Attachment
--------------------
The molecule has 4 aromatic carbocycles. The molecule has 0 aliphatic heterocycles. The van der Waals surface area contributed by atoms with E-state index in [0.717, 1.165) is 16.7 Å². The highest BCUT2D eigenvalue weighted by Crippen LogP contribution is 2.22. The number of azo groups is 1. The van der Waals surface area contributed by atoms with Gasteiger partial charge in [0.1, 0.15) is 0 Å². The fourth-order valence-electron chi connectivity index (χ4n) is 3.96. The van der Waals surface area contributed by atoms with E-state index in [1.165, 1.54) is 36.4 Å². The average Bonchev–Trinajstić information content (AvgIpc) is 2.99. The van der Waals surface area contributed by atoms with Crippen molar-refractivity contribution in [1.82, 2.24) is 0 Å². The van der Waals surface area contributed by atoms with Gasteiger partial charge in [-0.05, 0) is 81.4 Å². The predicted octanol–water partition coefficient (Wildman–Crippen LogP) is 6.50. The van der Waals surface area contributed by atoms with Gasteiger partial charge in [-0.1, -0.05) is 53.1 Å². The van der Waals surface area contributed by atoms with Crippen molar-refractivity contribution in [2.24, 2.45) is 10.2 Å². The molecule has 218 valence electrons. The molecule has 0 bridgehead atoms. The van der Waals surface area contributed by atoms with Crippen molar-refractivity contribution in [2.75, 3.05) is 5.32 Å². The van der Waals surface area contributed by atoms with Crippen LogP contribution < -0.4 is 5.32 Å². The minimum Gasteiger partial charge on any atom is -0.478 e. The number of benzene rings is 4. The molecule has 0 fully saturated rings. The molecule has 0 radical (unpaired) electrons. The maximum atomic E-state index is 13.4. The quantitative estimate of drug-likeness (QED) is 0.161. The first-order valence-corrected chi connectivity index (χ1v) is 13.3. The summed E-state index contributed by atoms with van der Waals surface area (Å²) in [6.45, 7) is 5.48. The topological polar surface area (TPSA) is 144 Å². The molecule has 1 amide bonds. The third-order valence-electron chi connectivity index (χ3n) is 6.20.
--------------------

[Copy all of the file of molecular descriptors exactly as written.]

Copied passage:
The molecule has 4 aromatic carbocycles. The molecule has 0 aliphatic heterocycles. The van der Waals surface area contributed by atoms with E-state index in [0.717, 1.165) is 16.7 Å². The highest BCUT2D eigenvalue weighted by Crippen LogP contribution is 2.22. The number of azo groups is 1. The van der Waals surface area contributed by atoms with Gasteiger partial charge in [0.1, 0.15) is 0 Å². The fourth-order valence-electron chi connectivity index (χ4n) is 3.96. The van der Waals surface area contributed by atoms with E-state index in [1.165, 1.54) is 36.4 Å². The average Bonchev–Trinajstić information content (AvgIpc) is 2.99. The van der Waals surface area contributed by atoms with Crippen molar-refractivity contribution in [1.82, 2.24) is 0 Å². The van der Waals surface area contributed by atoms with Gasteiger partial charge in [-0.05, 0) is 81.4 Å². The predicted octanol–water partition coefficient (Wildman–Crippen LogP) is 6.50. The van der Waals surface area contributed by atoms with Gasteiger partial charge in [-0.1, -0.05) is 53.1 Å². The van der Waals surface area contributed by atoms with Crippen molar-refractivity contribution in [2.24, 2.45) is 10.2 Å². The molecule has 218 valence electrons. The molecule has 0 bridgehead atoms. The van der Waals surface area contributed by atoms with Crippen molar-refractivity contribution in [2.75, 3.05) is 5.32 Å². The van der Waals surface area contributed by atoms with Crippen LogP contribution < -0.4 is 5.32 Å². The minimum Gasteiger partial charge on any atom is -0.478 e. The number of benzene rings is 4. The molecule has 0 fully saturated rings. The molecule has 0 radical (unpaired) electrons. The maximum atomic E-state index is 13.4. The quantitative estimate of drug-likeness (QED) is 0.161. The first-order valence-corrected chi connectivity index (χ1v) is 13.3. The summed E-state index contributed by atoms with van der Waals surface area (Å²) in [6.45, 7) is 5.48. The topological polar surface area (TPSA) is 144 Å². The molecule has 1 amide bonds. The third-order valence-electron chi connectivity index (χ3n) is 6.20.